The book begins with Diana’s final car ride and then backs up to her beginnings. She was a Spencer, a family with a tradition in England many years longer than the Windsors, who after all had been imported from Germany. Born in 1961, she was the product of an exceedingly poor upper class education which ended when she was 16. She failed the final exams in all her classes twice. For years, she was self-deprecating, referring to herself as “thick as a plank,” but Brown makes the case that it was the lack of a decent education she received rather than an innate stupidity that limited her.
Her older sister Sarah dated Prince Charles first, but was shut out after she blabbed about personal details to the press. Diana’s home life had never been great; her parents divorced and her father got custody and like most rich girls in England she was sent away to boarding school. There she received an award for “best kept guinea-pig.” She read romances, especially ones written by her step-grandmother, Barbara Cartland and she fell in love with the idea of a Prince Charming swooping into her life. She thought Prince Charles was that man.
All of which pretty much didn’t work out. He was dialing Camilla Parker-Bowles on the second day of his honeymoon and didn’t wait all that long before getting back in bed with her. Although being a virgin had been a high-on-the-list qualifier for Diana to even be considered as marriage material, it didn’t help her at all in actuality with the vastly more sexually experienced Charles (who spent most of his 20s and into his 30s having sex with married women, often the wives of friends, according to Brown).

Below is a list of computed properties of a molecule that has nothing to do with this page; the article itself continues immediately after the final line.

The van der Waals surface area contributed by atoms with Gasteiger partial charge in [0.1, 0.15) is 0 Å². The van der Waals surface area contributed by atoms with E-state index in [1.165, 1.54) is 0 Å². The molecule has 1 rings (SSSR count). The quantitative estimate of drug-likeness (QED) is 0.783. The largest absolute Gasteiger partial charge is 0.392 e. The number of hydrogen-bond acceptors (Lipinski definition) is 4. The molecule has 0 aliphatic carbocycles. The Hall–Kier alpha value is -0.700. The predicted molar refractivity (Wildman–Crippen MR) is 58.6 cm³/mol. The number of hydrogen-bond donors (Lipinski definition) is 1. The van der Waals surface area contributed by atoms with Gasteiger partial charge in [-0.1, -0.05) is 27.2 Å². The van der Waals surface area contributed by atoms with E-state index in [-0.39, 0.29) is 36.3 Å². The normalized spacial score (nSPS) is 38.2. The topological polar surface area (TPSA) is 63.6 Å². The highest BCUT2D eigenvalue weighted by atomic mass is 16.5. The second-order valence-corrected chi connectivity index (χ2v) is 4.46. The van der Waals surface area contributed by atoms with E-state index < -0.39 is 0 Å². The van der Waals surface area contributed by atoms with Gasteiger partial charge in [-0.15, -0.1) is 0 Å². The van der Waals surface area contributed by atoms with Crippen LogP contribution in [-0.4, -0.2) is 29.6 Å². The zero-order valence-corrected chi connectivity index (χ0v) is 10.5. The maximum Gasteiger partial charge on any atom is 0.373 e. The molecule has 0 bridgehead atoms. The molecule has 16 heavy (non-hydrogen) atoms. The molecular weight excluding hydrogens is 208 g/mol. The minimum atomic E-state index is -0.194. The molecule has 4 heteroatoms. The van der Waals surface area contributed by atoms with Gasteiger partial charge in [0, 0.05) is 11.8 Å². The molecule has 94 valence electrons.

She hoped that in the Royal Family she would find the love and security that she’d missed growing up but that was a non-starter. Yes, they did not support her, but it wasn’t all one sided. As Brown makes clear, the Royal Family didn’t know quite what to do with her. They thought for instance, that because of her family’s background she knew how to entertain. She didn’t; her family didn’t really do that. She sold Charles a bill of goods before their marriage that she liked horseback riding, hunting and long walks in the country. Actually she was afraid of horses, disliked hunting and the country bored her to tears. And the tears, there were so many tears on top of the bulimia that the family didn’t know what to do. One of the saddest, funniest moments in the book is when Brown reports Charles, through a closed bedroom door with Diana, uttering the words: “What have I done wrong now?” So much for the glamour of royalty.